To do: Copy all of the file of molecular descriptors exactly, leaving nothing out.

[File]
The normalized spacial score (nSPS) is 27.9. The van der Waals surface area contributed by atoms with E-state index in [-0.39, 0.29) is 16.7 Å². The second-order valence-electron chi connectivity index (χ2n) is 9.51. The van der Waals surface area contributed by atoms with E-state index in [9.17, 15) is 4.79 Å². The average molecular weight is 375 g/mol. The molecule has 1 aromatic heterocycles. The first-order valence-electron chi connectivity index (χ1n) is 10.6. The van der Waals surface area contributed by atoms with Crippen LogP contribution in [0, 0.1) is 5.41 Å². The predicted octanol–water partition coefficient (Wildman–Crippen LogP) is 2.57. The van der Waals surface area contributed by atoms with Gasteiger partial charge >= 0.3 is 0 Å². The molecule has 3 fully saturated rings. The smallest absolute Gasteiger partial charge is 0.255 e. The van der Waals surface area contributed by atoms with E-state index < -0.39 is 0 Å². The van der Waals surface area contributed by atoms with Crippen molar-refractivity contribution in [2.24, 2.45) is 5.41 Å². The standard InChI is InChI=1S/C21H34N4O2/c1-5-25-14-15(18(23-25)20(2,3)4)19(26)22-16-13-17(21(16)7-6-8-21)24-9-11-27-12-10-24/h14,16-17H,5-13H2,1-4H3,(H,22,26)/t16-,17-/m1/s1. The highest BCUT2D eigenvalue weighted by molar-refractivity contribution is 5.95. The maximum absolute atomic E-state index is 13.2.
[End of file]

The normalized spacial score (nSPS) is 27.9. The van der Waals surface area contributed by atoms with E-state index in [-0.39, 0.29) is 16.7 Å². The second-order valence-electron chi connectivity index (χ2n) is 9.51. The van der Waals surface area contributed by atoms with E-state index in [9.17, 15) is 4.79 Å². The average molecular weight is 375 g/mol. The molecule has 1 aromatic heterocycles. The first-order valence-electron chi connectivity index (χ1n) is 10.6. The van der Waals surface area contributed by atoms with Crippen LogP contribution in [0, 0.1) is 5.41 Å². The predicted octanol–water partition coefficient (Wildman–Crippen LogP) is 2.57. The van der Waals surface area contributed by atoms with Gasteiger partial charge >= 0.3 is 0 Å². The molecule has 3 fully saturated rings. The smallest absolute Gasteiger partial charge is 0.255 e. The van der Waals surface area contributed by atoms with E-state index < -0.39 is 0 Å². The van der Waals surface area contributed by atoms with Crippen molar-refractivity contribution in [2.24, 2.45) is 5.41 Å². The standard InChI is InChI=1S/C21H34N4O2/c1-5-25-14-15(18(23-25)20(2,3)4)19(26)22-16-13-17(21(16)7-6-8-21)24-9-11-27-12-10-24/h14,16-17H,5-13H2,1-4H3,(H,22,26)/t16-,17-/m1/s1. The highest BCUT2D eigenvalue weighted by molar-refractivity contribution is 5.95. The maximum absolute atomic E-state index is 13.2.